With all the appeal that life in Colorado carries for so many, it comes with an increasingly daunting hurdle: the cost of a home.
So while benefits collectively may play a key role in recruiting and retaining faculty across the University of Colorado, none might be more persuasive in the current real estate market than CU’s Faculty Housing Assistance Program.
In place since the Board of Regents approved it in 2001, the benefit consists of two loan programs available to tenure and tenure-track faculty: a shared-appreciation loan (30 years) of up to $80,000, which is essentially free of interest; and a loan guarantee, where CU acts as an additional party in a loan from lender to home buyer, guaranteeing the loan.
“We view this certainly as a benefit to faculty and tenure-track faculty that helps with your recruitment and retention,” said Dan Wilson, CU treasurer, chief investment officer and associate vice president for budget and finance. He spoke to the Faculty Council at its March 9 meeting at 1800 Grant St. “It’s not entire-career help, but early career help.”
A partnership between CU and the CU Foundation, the program currently is overseen by a committee consisting of Wilson; Ravinder Singh, Faculty Council chair; Kathy Nesbitt, vice president, employee and information services; Jeff Cox, CU Boulder vice chancellor; Mike Pritchard, CU Foundation; and Alexis Kelly, CU assistant treasurer.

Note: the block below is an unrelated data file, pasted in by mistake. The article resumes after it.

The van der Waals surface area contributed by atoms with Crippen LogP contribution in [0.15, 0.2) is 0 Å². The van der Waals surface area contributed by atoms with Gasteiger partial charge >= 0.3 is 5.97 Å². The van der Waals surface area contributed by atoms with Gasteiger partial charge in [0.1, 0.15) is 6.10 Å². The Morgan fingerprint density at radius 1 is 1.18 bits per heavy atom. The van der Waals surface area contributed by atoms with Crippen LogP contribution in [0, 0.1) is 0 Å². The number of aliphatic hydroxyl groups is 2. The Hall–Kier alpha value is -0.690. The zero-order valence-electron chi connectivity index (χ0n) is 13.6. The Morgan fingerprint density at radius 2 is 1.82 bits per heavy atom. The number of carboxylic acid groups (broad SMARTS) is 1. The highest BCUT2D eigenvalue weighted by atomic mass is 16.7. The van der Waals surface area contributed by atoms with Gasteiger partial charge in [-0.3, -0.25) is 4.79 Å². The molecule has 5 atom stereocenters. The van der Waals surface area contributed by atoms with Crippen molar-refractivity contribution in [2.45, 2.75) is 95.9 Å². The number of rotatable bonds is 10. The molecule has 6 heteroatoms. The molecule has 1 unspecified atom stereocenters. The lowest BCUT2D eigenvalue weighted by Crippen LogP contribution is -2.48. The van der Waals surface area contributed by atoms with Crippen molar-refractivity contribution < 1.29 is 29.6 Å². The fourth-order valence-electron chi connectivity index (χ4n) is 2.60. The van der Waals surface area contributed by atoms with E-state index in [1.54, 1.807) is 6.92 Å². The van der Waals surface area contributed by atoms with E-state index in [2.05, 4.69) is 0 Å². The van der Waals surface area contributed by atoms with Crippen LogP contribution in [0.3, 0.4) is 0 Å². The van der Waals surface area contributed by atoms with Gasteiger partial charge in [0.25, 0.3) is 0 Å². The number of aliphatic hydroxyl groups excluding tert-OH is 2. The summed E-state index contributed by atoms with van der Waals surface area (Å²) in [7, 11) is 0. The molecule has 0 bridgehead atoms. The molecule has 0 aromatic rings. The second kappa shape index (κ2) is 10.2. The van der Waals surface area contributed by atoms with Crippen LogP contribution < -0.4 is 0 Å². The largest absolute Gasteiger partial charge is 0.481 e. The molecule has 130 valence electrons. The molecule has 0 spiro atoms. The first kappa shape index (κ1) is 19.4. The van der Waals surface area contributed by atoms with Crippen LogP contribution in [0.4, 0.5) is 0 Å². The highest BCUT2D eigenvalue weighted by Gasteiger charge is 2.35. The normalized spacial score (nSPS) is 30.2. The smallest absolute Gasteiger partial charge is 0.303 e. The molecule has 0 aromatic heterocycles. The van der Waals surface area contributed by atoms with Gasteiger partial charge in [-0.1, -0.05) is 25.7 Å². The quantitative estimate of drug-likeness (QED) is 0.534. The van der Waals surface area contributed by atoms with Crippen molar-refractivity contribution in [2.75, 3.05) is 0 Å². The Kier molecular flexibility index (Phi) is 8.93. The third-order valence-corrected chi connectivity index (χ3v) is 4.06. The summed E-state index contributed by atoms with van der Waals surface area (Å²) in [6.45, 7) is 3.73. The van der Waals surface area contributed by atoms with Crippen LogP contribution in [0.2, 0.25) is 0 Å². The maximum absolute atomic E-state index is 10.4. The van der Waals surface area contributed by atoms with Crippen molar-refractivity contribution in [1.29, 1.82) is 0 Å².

In 2016, the program closed on 21 new shared-appreciation loans and 29 new loan guarantees. Since 2004, the program has closed on a total of 366 loans, representing funding of $25.87 million.
Interested faculty apply for the benefit via an online application, Wilson said. Including review by the treasury staff and confirmation of appointment at the campus level, the loan closing process lasts nine months.
Administration has worked to further promote the benefit recently; this was the second annual update on the program Wilson has provided to the Faculty Council.
Discussion at last week’s meeting included a call for expansion of the benefit.
UCCS’ Bita Rivas, chair of the Faculty Council’s budget committee, said such a recruiting tool should also be available to non-tenure-track faculty, who are even more disadvantaged by housing costs.
“The fact that we don’t have anything to support non-tenure-track faculty shows an inequity,” Rivas said.
Wilson noted that the existing benefit took root as a faculty initiative. “If it’s expanded,” he said, “that’s where it would start.”
Said Singh, “Let’s keep the discussion going.”